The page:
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Long-segment Continuous Multi-level Spinal Tuberculosis without Bony Destruction Leading to Rapid Paraplegia in an Immunocompetent Patient.

INTRODUCTION: Spinal tuberculosis (STB) accounts for 1% of all tuberculosis (TB) cases and 50% of skeletal TB. The classic presentation is a paradiscal involvement leading to the destruction of bodies, progressive kyphosis that can end with neurological weakness. The advent of magnetic resonance imaging (MRI) has made detection early but at the same time, we find multilevel involvement which can be continuous/noncontinuous.

CASE REPORT: A 26-year-old male, non-alcoholic, non-smoker presented with complete paraplegia involving the bladder and bowel. His clinical examination did not show any gibbus. He was started on empirical antitubercular therapy and then referred to us as he failed to show improvement. An MRI of the spine showed extensive long-segment continuous spinal involvement with epidural abscess. The patient was taken for surgery with posterior decompression and instrumentation which was proven to be TB. He received complete treatment of 1 year and had complete recovery of his sensory and incomplete recovery of motor of lower limbs (became a wheelchair ambulator) with regain of bowel and bladder control at the end of treatment.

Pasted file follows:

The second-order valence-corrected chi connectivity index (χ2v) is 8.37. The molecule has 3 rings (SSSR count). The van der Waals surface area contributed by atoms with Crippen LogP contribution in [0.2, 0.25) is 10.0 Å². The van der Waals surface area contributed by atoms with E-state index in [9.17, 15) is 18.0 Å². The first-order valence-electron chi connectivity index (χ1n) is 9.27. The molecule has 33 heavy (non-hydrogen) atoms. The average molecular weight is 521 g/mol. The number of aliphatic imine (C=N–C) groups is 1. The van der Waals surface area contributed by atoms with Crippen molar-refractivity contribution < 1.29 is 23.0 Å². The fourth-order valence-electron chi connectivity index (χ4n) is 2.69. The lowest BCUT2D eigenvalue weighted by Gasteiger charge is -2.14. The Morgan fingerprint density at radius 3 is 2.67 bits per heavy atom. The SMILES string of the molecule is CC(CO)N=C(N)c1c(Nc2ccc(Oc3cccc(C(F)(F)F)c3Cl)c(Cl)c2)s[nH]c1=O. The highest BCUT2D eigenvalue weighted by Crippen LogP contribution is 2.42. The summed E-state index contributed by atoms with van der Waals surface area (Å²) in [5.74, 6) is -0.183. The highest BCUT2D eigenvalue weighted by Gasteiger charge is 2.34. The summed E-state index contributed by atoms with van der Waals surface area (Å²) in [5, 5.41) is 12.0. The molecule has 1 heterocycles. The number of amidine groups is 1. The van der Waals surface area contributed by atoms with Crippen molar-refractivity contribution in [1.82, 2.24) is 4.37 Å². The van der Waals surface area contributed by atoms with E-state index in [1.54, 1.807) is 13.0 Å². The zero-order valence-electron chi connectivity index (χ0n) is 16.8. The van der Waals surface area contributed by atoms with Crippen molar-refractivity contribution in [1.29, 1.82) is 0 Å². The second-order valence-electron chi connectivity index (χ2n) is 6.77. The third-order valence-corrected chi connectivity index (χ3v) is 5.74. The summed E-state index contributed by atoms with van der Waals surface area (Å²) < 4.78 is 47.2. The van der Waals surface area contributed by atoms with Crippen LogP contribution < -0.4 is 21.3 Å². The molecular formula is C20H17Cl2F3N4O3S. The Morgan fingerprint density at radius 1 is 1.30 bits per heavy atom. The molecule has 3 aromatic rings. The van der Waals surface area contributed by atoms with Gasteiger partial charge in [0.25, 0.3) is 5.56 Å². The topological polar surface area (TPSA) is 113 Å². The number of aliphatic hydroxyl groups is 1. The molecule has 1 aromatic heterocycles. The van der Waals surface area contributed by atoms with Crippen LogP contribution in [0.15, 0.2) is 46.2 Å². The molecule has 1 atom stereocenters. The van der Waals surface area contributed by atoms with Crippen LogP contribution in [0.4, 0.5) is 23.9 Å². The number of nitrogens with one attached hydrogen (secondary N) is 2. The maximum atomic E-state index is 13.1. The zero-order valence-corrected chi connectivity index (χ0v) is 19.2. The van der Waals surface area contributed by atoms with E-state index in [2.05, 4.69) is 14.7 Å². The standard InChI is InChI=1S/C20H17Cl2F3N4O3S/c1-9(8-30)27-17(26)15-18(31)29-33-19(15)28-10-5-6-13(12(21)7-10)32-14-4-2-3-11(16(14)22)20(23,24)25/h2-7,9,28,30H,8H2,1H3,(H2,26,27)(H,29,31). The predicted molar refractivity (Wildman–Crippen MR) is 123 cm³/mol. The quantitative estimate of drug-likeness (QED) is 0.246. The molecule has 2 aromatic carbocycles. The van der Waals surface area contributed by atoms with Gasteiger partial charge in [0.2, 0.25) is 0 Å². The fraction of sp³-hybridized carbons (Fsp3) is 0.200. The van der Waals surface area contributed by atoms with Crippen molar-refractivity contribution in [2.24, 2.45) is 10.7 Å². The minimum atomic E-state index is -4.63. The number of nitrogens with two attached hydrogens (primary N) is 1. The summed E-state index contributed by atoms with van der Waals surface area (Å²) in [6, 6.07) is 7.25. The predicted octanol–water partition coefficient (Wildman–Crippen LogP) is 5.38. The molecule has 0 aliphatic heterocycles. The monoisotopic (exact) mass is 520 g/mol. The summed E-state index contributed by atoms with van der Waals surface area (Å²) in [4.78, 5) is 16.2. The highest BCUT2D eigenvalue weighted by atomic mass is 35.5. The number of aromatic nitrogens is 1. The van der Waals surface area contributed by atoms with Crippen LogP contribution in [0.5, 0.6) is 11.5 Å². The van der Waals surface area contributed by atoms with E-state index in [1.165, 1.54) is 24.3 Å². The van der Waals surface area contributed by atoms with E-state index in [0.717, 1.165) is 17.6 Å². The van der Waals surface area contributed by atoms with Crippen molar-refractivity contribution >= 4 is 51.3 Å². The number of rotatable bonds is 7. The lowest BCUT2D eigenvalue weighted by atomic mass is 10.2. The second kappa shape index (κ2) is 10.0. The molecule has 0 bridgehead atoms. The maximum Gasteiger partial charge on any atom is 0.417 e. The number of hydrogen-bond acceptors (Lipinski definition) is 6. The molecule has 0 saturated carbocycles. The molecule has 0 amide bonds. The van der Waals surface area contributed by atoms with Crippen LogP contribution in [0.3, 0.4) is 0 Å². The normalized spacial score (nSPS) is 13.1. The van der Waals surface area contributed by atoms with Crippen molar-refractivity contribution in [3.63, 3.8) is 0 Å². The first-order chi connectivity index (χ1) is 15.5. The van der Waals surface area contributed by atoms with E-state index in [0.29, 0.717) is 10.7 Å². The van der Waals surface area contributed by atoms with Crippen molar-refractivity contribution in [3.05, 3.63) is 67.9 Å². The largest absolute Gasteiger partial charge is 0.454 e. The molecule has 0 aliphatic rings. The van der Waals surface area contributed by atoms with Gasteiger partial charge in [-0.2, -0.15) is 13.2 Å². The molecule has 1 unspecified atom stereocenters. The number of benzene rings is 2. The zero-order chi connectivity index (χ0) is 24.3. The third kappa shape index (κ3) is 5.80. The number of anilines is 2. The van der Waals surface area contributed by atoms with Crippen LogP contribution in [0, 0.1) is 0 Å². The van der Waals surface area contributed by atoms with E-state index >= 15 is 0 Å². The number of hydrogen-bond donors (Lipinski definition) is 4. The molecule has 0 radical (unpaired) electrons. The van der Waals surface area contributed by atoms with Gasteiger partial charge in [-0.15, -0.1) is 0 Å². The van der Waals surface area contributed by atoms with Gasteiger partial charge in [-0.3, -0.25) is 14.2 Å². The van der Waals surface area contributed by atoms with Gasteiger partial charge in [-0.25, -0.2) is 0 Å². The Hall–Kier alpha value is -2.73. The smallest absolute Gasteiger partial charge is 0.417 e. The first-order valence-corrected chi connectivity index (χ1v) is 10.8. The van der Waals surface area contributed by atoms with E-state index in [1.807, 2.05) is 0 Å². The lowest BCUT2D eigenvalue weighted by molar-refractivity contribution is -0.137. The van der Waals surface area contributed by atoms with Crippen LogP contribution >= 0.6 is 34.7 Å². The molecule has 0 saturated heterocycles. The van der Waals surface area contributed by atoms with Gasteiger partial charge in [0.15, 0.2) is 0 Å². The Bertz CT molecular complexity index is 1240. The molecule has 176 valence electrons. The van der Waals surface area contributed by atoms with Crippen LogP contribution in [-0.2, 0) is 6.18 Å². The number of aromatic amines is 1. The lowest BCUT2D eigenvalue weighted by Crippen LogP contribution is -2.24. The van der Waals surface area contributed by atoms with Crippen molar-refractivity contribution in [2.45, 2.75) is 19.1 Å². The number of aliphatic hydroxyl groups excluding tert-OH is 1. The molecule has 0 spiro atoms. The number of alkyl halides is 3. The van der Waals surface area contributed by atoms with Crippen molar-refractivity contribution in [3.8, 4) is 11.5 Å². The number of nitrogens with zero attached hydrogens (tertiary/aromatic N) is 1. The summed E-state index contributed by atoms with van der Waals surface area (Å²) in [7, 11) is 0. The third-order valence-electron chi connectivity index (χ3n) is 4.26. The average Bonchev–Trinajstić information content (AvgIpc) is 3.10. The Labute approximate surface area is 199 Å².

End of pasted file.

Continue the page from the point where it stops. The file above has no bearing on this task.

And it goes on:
CONCLUSION: This case report revealed that long-segment continuous STB without extensive destruction is atypical presentation. The clinical findings of paraplegia helped us to evaluate and clinch the diagnosis on MRI. However, the prognosis of rapid paraplegia remains guarded and patient had partial recovery of motor so he could become wheel chair ambulator only.

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